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Posted: Saturday, September 29th 2012 at 12:50pm

Operation Pill Drop returns

By Marc Eggers Staff
EMAIL STORY CONTACT EDITOR PRINT
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Early 'donations'
GAINESVILLE – After collecting a record 276 tons of expired or unwanted medications in a nationwide voluntary surrender-program last April, the U.S. Drug Enforcement Agency decided to present the opportunity again for individuals to properly dispose of such items, no questions asked.

"Operation Pill Drop" is the nickname of Hall County’s involvement in the nationwide Prescription Drug Give-Back program.

The Hall County Sheriff’s Office, the Oakwood and Gainesville Police Departments, the Drug Free Coalition of Hall County, and Northeast Georgia Medical Center’s Safe Kids Gainesville/Hall County worked together to set up five drop-off points across Hall County on Saturday.

They hoped to surpass the 58-pound total collected in April’s event.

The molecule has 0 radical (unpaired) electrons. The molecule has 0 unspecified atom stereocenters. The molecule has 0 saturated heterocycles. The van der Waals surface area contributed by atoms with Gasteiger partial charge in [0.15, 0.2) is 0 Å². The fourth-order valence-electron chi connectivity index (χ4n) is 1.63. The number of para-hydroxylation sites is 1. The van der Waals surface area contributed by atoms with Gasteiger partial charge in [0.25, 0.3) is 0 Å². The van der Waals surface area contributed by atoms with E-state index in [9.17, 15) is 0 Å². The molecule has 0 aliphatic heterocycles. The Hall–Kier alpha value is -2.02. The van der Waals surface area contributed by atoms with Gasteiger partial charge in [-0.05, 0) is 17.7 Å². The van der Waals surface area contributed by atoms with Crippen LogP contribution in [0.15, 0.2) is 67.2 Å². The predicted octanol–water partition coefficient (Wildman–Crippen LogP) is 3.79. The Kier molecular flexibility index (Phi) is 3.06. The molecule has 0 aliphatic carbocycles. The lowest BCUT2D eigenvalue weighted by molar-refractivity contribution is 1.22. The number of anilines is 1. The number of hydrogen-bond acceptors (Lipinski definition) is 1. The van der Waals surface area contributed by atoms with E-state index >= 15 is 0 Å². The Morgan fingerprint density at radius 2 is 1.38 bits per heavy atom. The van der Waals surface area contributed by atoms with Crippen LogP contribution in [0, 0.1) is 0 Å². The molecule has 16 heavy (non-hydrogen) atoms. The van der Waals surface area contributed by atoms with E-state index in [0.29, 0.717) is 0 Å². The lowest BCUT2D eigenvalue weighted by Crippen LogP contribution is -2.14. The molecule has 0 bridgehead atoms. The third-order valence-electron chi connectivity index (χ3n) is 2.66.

According to experts, prescription and over-the-counter medications are a leading portal used by teens as they first begin to experiment with drugs.

"The stigma is not that bad yet." DEA Task Force Agent Keith McCoy said, "Teenagers will go in and get their pills from medicine cabinets at their house…they think that if a doctor gives it then I can have it and it is safe."

"Yet some of these pills, with overdoses, are three times (the effect of) an overdose on heroin or cocaine," McCoy added.

According to the Drug Free Coalition of Hall County the practice of flushing unwanted medications down the toilet or placing them in the trash can pose potential safety and health hazards.

The Coalition cites an Associated Press report about recent positive test results for pharmaceutical poisoning in Atlanta’s drinking water supply.

Gainesville Police spokesmen Corporals Kevin Holbrook and Joe Britt were manning the drop-off site at the Gainesville Police Department on Queen City Parkway. They had several individuals arrive early and surrender an array of pill bottles.

Disposing of unwanted medications properly was vital according to Holbrook. "The last thing we want is for them to get into the wrong hands and/or to be put into the water system."



Associated Categories: Homepage, Local/State News

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